No, like I said, I do not write the story down verbatim from his mouth.  I take lots of notes, ask lots of questions over a period of weeks or months and then I form a story out of all the material I get.  So I do edit, but I make sure all my raw material is from Malachai.  So I have never changed his story, but I have come to a place in the story where I feel like he could do better, so I will call him and see if I can get him to go another direction and usually that is no problem for him.  Unlike most adult writers, he is excited to reinvent his ideas rather than offended when someone suggests he could come up with something more original.  He truly loves the process and doesn't live for the final product.  For him, the best part is making stuff up.  I think for adults the part we focus on is releasing the creation into a finished product and selling it.  Malachai isn't distracted by those thoughts (or pressure to sell) as much.  That pressure is on me because I create the finished product, but he gets to write free of it and I think that is one of the great things about our partnership.

What do you think draws people to Axe Cop?  Is it the beautiful art, or the pure zaniness of it?
I think people are fascinated with the idea of going so in depth with a kid's imagination, and not holding him back or forcing him to tell stories we want him to tell that are nicer or sweeter.  I let him write stuff I know he will probably regret later because I know it will be fascinating to see how he makes Axe Cop change his mind on things.  It makes Axe Cop not so one-dimensional and it makes Axe Cop develop as the stories go on.  Axe Cop grows up in his own way with Malachai.  Most of the time people will let a kid tell a story for a short period of time and it will be cute and quick.  With Axe Cop we go in depth, I put real effort into the art and the designs.  I try to imagine and present the world as epic and crazy as it might be in Malachai's mind.  I think people are fascinated by that, and I think they are fascinated with how often Malachai creates Tropes and plot devices common in most adult-written action stories without even realizing it.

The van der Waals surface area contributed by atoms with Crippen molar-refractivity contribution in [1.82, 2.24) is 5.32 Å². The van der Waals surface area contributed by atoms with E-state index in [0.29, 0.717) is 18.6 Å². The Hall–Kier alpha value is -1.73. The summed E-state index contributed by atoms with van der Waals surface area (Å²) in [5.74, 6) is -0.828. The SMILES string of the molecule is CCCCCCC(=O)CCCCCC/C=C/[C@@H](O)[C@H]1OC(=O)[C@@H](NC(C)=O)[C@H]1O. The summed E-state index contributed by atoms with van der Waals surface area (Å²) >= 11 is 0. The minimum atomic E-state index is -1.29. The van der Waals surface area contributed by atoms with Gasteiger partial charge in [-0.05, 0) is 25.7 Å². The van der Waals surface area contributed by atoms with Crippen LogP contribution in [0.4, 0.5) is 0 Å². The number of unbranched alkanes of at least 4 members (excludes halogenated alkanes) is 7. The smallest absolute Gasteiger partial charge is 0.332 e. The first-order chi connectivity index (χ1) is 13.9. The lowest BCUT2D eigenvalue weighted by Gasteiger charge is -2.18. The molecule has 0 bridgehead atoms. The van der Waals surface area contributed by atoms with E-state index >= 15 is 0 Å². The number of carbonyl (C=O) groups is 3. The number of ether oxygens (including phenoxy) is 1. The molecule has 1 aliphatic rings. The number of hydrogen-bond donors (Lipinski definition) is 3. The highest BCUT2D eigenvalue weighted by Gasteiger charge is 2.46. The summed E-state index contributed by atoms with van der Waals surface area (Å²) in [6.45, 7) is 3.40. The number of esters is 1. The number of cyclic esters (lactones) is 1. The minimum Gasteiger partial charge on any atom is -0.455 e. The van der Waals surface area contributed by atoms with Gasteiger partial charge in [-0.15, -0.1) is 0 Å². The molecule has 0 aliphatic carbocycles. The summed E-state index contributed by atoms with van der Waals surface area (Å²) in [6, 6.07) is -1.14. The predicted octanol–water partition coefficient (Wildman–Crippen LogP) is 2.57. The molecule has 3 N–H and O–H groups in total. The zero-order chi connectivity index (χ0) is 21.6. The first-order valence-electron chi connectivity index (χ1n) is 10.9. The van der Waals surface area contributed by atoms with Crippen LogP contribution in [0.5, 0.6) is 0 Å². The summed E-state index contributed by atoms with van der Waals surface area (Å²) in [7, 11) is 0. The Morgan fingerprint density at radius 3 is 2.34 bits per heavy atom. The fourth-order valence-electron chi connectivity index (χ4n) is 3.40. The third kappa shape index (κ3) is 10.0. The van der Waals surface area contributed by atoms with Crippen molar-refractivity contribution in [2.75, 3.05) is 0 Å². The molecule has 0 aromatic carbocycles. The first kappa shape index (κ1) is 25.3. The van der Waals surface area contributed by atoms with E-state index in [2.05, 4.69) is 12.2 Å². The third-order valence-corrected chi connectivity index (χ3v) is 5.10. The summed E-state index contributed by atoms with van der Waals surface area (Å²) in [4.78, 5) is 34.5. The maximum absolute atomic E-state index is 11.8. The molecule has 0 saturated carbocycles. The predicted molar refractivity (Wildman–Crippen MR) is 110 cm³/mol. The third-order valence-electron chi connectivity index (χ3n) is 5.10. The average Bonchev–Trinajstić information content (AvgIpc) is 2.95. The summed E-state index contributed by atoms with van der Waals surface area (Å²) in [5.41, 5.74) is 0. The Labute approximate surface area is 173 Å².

A common mistake.
How do you and Malachai deal with the fame of creating a culture sensation like Axe Cop?
Axe Cop is still relatively small.  It is pretty rare that anyone recognizes us on the streets.  It has happened to me a handful of times, because I live near Hollywood and Axe Cop is more known out here where pop culture is a big deal.  Malachai lives in a small rural town, so right now he doesn't get a lot of strangers who are aware of him or his work.   It will be interesting to see how that is effected by the TV series release, which will push Axe Cop into a much more mainstream position.  At conventions we are known, but it is isolated and it doesn't feel like normal life.  It feels like a special time, then we go back to the real world.

What inspired your artistic style?  It’s quite unique, but did you base your art style on any cartoonist in particular?
I grew up on SLG comics, Ninja Turtles, Calvin & Hobbes, Doug TenNapel, Ethan Van Sciver, the Far Side... I had a good mix of influences and luckily I never latched onto one style but combined a lot of my favorites into something I think is fairly unique.  I think I have a lot of love for more realistic/detailed art like that of Jim Lee, and also the more cartoony animated looking art like Doug TenNapel, so I combine the two.  The most obvious example is in my other web comic, Bearmageddon, where the bears look real but the humans look like cartoons.  This is done in Axe Cop too.  Some of the characters look cartoony, some look realistic.  I don't really know why I do this, I just like it and sometimes it just feels right.